When I was growing up in Singapore, I never really questioned where the food I ate came from.
I barely went to the supermarket, if at all, and was extremely fortunate given that the refrigerator was somehow always full thanks to my mum, who made sure we never lacked anything.
Vegetables came packaged in styrofoam plates and plastic wrap; orange juice was always in a carton, and fruits came in netted bags.
To me, it was normal that the food I was eating came packaged like that.
I mean, I knew that they grew from plants and trees in farms far away (and I had a mango tree in my backyard on which fleshy, sweet mangoes grew), but I’d never felt a connection to the farmers who produced the foods, nor did I see a necessity to feel connected to them.
Food was a means to survival for me at that point of time, and because I didn’t cook back then, it never occurred to me to be interested in how the fruits, vegetables and meats came to being, and the journey they made to finally arrive in my kitchen.
When I began to cook in Buenos Aires, I started going to supermarkets and learnt (from trial and error) how to pick fresh, ripe produce.
I learnt to ask my vegetable grocer for the season’s freshest produce, and made friends with the guy at the meat shop – so he would recommend which cut of meat was best on that very day.
It was possibly the closest I’d come to knowing where my food came from.
As I started being more interested in real foods, and a need to eat less processed foods started manifesting, a tingling to connect – with those who harvested the produce I ate, as well as a desire to know those who raised the animals whose meat I eat – slowly arose.
I’d heard of farmers markets before, from blogs and newspapers, and knew that they were plentiful and on the rise in the US.
When we were still living in Buenos Aires, I would often wish I had the luxury of a weekly farmer’s market near enough to visit often.
Now that we’re here in DC for the next few months, I was determined to visit farmer’s markets and get plenty of their farm-fresh produce.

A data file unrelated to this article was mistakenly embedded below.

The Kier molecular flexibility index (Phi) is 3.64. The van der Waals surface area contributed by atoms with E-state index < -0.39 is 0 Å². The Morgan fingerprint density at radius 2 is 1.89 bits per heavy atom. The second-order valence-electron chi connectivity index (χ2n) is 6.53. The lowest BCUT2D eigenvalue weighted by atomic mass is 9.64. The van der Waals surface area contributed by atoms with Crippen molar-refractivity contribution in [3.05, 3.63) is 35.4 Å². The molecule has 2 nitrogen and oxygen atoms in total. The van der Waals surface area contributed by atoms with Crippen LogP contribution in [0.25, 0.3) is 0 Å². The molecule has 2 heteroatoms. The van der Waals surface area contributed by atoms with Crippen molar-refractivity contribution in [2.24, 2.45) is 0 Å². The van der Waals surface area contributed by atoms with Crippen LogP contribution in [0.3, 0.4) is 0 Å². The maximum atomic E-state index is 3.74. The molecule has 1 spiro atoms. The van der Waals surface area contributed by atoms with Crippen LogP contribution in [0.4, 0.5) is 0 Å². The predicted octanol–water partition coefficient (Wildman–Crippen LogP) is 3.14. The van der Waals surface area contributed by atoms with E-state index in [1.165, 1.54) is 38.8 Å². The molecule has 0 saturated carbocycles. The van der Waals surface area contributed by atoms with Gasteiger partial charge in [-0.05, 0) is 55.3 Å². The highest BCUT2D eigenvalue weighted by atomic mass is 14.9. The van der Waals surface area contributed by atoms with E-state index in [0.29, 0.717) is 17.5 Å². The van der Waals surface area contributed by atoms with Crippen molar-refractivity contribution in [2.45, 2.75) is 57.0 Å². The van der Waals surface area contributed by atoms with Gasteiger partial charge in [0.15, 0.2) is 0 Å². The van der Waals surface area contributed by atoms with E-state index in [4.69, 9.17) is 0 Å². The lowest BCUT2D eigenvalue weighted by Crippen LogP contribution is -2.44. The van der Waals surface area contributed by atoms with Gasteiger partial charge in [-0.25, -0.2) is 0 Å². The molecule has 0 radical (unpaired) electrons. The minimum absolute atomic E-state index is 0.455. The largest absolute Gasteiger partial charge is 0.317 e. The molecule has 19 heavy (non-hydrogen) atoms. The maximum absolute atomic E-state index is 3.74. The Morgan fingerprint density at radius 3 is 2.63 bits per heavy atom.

Last Tuesday, Juan and I decided to use the remaining free days he had before starting his internship to visit Capitol Hill, the neighborhood in East DC that we hadn’t yet explored.
While the highlight of Capitol Hill should really have been the Capitol and other buildings related to the US government and administration, what really struck my fancy and enthusiasm was Eastern Market, where fresh produce, and handmade arts and crafts are available.
The Fresh Tuesday Farmer’s Market is held weekly each Tuesday from 3pm to 7pm, and we were treated with farmers showing off their goods.
Sweet, white nectarines; juicy Asian pears; summer squash; goat cheese and more – were all for sale.
I adored talking to the farmers themselves, some of whom had driven for around three hours from their farms in Philadelphia to be at the market.
These farmers were literally bringing their freshest produce with them and displaying them at the farmer’s shed for us to buy.
I loved biting into summer’s ripe, sensual peaches; tasting a spoonful of homemade goat’s milk caramel (which does have a distinct goat milk taste combined with the sweetness of typical caramel), drinking mint lemonade one of the farmers offered me and observing the little children play with the baby goats that were standing around in a makeshift pen.
I loved looking at the vibrant colors of the fresh flowers for sale.
I wanted to buy all of those sunflowers, roses, lilies and all the different varieties of flowers whose names I had no idea of.
The delicious smells coming from the indoor bakery were also driving us crazy… the fragrance was just too amazing.
I realised that shopping for groceries really gets me excited.
Maybe not everyone can understand this, but it’s true… thank God Juan loves grocery shopping as well!
It was all so real, so fresh.
SO DARN BEAUTIFUL.
Nothing came pre-packaged or already cut-up in plastic boxes. Nope.
Everything came straight from the farmers’ trucks which had come directly from their farms.
I mean, I love Whole Foods and Trader Joe’s for their convenience, but a farmer’s market, where you can meet the farmers directly, is a whole new experience.
And this my friends, is the reason why I’m going to be visiting farmer’s markets regularly.
And that’s why you should too.